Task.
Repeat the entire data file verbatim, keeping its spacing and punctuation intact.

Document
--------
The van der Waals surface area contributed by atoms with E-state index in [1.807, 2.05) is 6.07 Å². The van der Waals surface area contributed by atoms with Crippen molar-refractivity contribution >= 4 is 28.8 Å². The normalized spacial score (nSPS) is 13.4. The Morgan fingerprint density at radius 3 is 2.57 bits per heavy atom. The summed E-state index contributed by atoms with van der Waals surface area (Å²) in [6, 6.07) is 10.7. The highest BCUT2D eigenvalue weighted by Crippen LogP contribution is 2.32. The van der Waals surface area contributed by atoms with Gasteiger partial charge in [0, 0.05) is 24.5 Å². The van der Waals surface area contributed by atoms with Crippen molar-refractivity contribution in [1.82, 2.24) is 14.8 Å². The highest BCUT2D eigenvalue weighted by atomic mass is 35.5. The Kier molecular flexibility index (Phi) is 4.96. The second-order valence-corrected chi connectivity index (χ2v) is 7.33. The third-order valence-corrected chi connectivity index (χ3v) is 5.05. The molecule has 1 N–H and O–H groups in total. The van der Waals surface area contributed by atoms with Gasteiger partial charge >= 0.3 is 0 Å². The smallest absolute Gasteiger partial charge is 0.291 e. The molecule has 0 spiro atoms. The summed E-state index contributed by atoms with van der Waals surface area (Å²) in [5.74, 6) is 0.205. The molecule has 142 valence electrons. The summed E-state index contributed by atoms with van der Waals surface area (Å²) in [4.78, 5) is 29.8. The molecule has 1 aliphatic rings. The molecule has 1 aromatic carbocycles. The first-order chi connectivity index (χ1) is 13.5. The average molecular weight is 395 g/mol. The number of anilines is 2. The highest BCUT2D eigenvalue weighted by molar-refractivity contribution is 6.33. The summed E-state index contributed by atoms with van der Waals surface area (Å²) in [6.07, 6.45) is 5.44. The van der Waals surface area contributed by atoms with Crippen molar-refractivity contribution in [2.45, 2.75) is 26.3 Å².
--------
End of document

The van der Waals surface area contributed by atoms with E-state index in [1.807, 2.05) is 6.07 Å². The van der Waals surface area contributed by atoms with Crippen molar-refractivity contribution >= 4 is 28.8 Å². The normalized spacial score (nSPS) is 13.4. The Morgan fingerprint density at radius 3 is 2.57 bits per heavy atom. The summed E-state index contributed by atoms with van der Waals surface area (Å²) in [6, 6.07) is 10.7. The highest BCUT2D eigenvalue weighted by Crippen LogP contribution is 2.32. The van der Waals surface area contributed by atoms with Gasteiger partial charge in [0, 0.05) is 24.5 Å². The van der Waals surface area contributed by atoms with Crippen molar-refractivity contribution in [1.82, 2.24) is 14.8 Å². The highest BCUT2D eigenvalue weighted by atomic mass is 35.5. The Kier molecular flexibility index (Phi) is 4.96. The second-order valence-corrected chi connectivity index (χ2v) is 7.33. The third-order valence-corrected chi connectivity index (χ3v) is 5.05. The molecule has 1 N–H and O–H groups in total. The van der Waals surface area contributed by atoms with Gasteiger partial charge >= 0.3 is 0 Å². The smallest absolute Gasteiger partial charge is 0.291 e. The molecule has 0 spiro atoms. The summed E-state index contributed by atoms with van der Waals surface area (Å²) in [5.74, 6) is 0.205. The molecule has 142 valence electrons. The summed E-state index contributed by atoms with van der Waals surface area (Å²) in [4.78, 5) is 29.8. The molecule has 1 aliphatic rings. The molecule has 1 aromatic carbocycles. The first-order chi connectivity index (χ1) is 13.5. The average molecular weight is 395 g/mol. The number of anilines is 2. The highest BCUT2D eigenvalue weighted by molar-refractivity contribution is 6.33. The summed E-state index contributed by atoms with van der Waals surface area (Å²) in [6.07, 6.45) is 5.44. The van der Waals surface area contributed by atoms with Crippen molar-refractivity contribution in [2.45, 2.75) is 26.3 Å².